Dow Closes Below 11,000 as Banks Slide
Stocks closed lower following a zig-zag day marked by a plunge in oil and a barrage of statements and news from economic policy makers.
Only the tech barometer Nasdaq finished in positive territory during a day that featured a 228-point drop in the Dow, which went briefly positive before finishing in negative territory. Financial stocks brought down the blue-chip index as fears continued that the credit crisis was far from over.
The Dow closed below 11,000 for the first time since July 21, 2006.
Crude oil marked its largest single-day drop in 17 years, which sent energy shares lower but boosted the broader market on a day that shaped up as a disaster off the opening bell but which tempered as trading progressed.
Investors withstood a barrage of pessimism from key policy makers, including Federal Reserve Chairman Ben Bernanke who said the economy faces a stiff challenge ahead. Yet he said the banking system is well-capitalized and President Bush called financials "fundamentally sound."
Oil fell under $139 a barrel, a plunge that probably prevented a market selloff precipitated by pervading weakness in banks.
Financials sold off late, led by beleaugured mortgage giants Fannie Mae and Freddie Mac, which were not helped by an emergency order from Securities and Exchange Commission Chairman Christopher Cox that restricted naked short-selling on the two stocks.
Both Bank of America and Citigroup added to the carnage in financials.
Bargain hunters helped the market from falling more, picking up undervalued companies in financials and elsewhere.
Battered telecom SprintNextel also gained on a CNBC report that the company might be bought out by South Korea's SK Telecom.
"I think you have some good old-fashioned people coming in, thinking that it is oversold and trying to do bottom fishing," Matt Kaufler, portfolio manager and equity analyst at Clover Capital Management, Rochester, N.Y., told Reuters.
The market was ensconced a busy day in which large companies were reporting earnings and General Motors announced an ambitious restructuring program.
Insurer American International Group fell the most among Dow components following a downgrade from Wachovia Capital Markets over concerns that AIG will languish over credit exposure. Insurers were down 9 percent on the broader market.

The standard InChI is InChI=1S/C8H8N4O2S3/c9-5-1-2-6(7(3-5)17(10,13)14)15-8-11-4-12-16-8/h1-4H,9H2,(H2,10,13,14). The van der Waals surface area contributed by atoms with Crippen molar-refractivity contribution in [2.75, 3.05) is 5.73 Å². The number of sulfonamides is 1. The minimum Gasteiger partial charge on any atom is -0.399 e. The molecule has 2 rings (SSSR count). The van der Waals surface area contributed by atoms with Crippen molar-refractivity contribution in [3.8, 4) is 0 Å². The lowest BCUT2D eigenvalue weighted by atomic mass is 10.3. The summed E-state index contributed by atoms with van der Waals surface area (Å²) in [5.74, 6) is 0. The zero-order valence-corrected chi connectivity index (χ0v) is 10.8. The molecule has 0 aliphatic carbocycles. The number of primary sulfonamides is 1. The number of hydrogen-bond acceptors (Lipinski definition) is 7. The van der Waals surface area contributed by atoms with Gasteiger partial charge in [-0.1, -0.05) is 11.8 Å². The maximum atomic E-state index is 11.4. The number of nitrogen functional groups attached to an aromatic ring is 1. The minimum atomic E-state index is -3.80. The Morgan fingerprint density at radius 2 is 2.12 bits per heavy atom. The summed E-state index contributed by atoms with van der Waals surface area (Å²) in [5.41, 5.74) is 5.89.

In corporate news, GM listed a slew of measures aimed at cutting costs and raising capital by $15 billion. The measures lifted the stock up more than 5 percent to lead Dow components.
In economic news, producer prices rose a far larger-than-expected 1.8 percent in June as energy costs soared, but core inflation at the producer level edged up just 0.2 percent, Labor Department data showed on Tuesday.
Another Fed member taking to the stage is San Francisco's Janet Yellen, who will speak on the impact of foreclosures from Hollywood.
Market watchers also will be looking at the Chicago Board Options Exchange's Volatility Index , which measures market fear. Spikes in the Vix to the 35 range generally indicate an oncoming market bottoming, and the measure climbed over 30 before retreating.
In earnings, Johnson & Johnson helped steady the market slide by reporting better-than-expected earnings and was among the top Dow gainers.
Microsoft appeared to be getting rewarded for its hard-line negotiations to take over Yahoo , whose shares slipped along with other leading Internet companies.
Financial services companies US Bancorp reported a larger-than-expected quarterly loss while State Street surprised to the upside.